Lady Ott

Exciting news from the Guardian (via the Woolf listserv):
A cache of unpublished letters from the novelist Virginia Woolf and scores of first editions inscribed by leading writers and poets of the early 20th century has emerged in the contents of the library of Lady Ottoline Morrell, the society hostess who became one of the most flamboyant, loved and mocked associates of the Bloomsbury group.

The Guardian quotes generously from a letter from Woolf but does not indicate how large this cache might be.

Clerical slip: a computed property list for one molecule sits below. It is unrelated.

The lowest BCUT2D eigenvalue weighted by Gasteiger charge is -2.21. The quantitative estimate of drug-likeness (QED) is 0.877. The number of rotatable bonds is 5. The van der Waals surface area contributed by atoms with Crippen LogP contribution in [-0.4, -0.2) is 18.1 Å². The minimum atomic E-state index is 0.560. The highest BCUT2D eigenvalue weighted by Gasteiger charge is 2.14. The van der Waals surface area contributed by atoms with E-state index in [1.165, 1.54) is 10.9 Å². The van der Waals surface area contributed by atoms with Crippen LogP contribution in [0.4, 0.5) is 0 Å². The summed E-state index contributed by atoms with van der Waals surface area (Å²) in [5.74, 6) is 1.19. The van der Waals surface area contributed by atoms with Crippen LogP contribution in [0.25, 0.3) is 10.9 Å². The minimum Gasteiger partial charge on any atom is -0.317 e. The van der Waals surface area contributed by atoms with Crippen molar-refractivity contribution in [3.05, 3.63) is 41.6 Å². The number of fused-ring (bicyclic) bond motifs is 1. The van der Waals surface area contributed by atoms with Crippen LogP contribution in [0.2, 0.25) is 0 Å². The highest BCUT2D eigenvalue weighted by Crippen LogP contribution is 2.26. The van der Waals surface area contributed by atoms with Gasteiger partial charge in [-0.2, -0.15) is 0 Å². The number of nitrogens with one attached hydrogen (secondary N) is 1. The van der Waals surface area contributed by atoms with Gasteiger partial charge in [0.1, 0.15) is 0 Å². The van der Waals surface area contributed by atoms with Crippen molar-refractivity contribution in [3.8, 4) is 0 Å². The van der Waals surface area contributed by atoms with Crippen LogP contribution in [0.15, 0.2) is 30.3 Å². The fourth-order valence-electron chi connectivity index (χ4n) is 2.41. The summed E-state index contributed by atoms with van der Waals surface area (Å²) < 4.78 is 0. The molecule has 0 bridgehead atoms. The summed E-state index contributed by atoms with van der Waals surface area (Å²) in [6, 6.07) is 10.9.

Lady Ott is always interesting and she seems to have been so for many, many interesting people. The caricatures of her in modernist fiction are both cruel and loving: one wants to have had the privilege of going to Garsington and deciding for oneself to mock or simply enjoy the hospitality.

Bertrand Russell’s comment seems to me to capture a kind of sexual frankness that’s very different from anything current today (except perhaps in campus brochures from the Dean’s Office): "For external and accidental reasons I did not have full relations with Ottoline that evening but we agreed to become lovers as soon as possible."

Duly noted.